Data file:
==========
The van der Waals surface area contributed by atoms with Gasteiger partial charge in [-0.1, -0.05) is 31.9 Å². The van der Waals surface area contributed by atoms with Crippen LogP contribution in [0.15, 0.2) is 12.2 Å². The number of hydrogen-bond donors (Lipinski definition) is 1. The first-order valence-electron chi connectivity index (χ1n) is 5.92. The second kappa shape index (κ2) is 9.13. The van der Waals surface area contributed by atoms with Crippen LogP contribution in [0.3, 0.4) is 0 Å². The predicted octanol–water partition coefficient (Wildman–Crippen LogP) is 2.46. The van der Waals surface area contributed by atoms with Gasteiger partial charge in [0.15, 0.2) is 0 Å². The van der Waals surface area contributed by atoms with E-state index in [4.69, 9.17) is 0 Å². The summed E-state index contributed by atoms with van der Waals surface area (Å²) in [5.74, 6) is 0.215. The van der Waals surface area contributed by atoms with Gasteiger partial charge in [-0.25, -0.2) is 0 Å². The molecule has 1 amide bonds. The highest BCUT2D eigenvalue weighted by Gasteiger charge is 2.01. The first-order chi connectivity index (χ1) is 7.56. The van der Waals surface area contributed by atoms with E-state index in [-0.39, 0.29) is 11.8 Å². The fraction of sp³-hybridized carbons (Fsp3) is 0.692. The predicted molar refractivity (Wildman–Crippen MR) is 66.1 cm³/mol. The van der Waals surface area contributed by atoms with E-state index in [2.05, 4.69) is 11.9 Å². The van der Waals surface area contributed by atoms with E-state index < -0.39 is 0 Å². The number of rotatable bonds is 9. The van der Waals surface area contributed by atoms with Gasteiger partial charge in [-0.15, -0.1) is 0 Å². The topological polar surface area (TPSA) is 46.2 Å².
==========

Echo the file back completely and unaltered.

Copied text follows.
The van der Waals surface area contributed by atoms with Gasteiger partial charge in [-0.1, -0.05) is 31.9 Å². The van der Waals surface area contributed by atoms with Crippen LogP contribution in [0.15, 0.2) is 12.2 Å². The number of hydrogen-bond donors (Lipinski definition) is 1. The first-order valence-electron chi connectivity index (χ1n) is 5.92. The second kappa shape index (κ2) is 9.13. The van der Waals surface area contributed by atoms with Crippen LogP contribution in [0.3, 0.4) is 0 Å². The predicted octanol–water partition coefficient (Wildman–Crippen LogP) is 2.46. The van der Waals surface area contributed by atoms with Gasteiger partial charge in [0.15, 0.2) is 0 Å². The van der Waals surface area contributed by atoms with E-state index in [4.69, 9.17) is 0 Å². The summed E-state index contributed by atoms with van der Waals surface area (Å²) in [5.74, 6) is 0.215. The van der Waals surface area contributed by atoms with Gasteiger partial charge in [-0.25, -0.2) is 0 Å². The molecule has 1 amide bonds. The highest BCUT2D eigenvalue weighted by Gasteiger charge is 2.01. The first-order chi connectivity index (χ1) is 7.56. The van der Waals surface area contributed by atoms with E-state index in [-0.39, 0.29) is 11.8 Å². The fraction of sp³-hybridized carbons (Fsp3) is 0.692. The predicted molar refractivity (Wildman–Crippen MR) is 66.1 cm³/mol. The van der Waals surface area contributed by atoms with E-state index in [2.05, 4.69) is 11.9 Å². The van der Waals surface area contributed by atoms with E-state index < -0.39 is 0 Å². The number of rotatable bonds is 9. The van der Waals surface area contributed by atoms with Gasteiger partial charge in [-0.15, -0.1) is 0 Å². The topological polar surface area (TPSA) is 46.2 Å².